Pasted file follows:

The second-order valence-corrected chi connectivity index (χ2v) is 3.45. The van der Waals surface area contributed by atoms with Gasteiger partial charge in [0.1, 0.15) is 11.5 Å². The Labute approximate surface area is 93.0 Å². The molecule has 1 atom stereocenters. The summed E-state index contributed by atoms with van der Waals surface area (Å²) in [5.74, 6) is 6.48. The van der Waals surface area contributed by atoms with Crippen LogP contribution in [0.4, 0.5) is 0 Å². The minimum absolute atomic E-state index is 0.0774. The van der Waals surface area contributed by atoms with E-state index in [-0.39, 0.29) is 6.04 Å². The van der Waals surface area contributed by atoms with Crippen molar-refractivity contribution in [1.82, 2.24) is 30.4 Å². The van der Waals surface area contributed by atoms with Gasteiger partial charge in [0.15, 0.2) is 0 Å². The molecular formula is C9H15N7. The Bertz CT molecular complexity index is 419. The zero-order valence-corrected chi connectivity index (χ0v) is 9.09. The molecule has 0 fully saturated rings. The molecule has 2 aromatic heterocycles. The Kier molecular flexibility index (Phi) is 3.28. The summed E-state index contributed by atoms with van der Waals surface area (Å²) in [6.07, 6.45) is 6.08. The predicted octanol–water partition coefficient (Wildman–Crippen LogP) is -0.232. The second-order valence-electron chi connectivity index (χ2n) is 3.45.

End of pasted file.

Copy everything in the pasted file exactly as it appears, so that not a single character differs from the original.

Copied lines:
The second-order valence-corrected chi connectivity index (χ2v) is 3.45. The van der Waals surface area contributed by atoms with Gasteiger partial charge in [0.1, 0.15) is 11.5 Å². The Labute approximate surface area is 93.0 Å². The molecule has 1 atom stereocenters. The summed E-state index contributed by atoms with van der Waals surface area (Å²) in [5.74, 6) is 6.48. The van der Waals surface area contributed by atoms with Crippen LogP contribution in [0.4, 0.5) is 0 Å². The minimum absolute atomic E-state index is 0.0774. The van der Waals surface area contributed by atoms with E-state index in [-0.39, 0.29) is 6.04 Å². The van der Waals surface area contributed by atoms with Crippen molar-refractivity contribution in [1.82, 2.24) is 30.4 Å². The van der Waals surface area contributed by atoms with Gasteiger partial charge in [0.15, 0.2) is 0 Å². The molecular formula is C9H15N7. The Bertz CT molecular complexity index is 419. The zero-order valence-corrected chi connectivity index (χ0v) is 9.09. The molecule has 0 fully saturated rings. The molecule has 2 aromatic heterocycles. The Kier molecular flexibility index (Phi) is 3.28. The summed E-state index contributed by atoms with van der Waals surface area (Å²) in [6.07, 6.45) is 6.08. The predicted octanol–water partition coefficient (Wildman–Crippen LogP) is -0.232. The second-order valence-electron chi connectivity index (χ2n) is 3.45.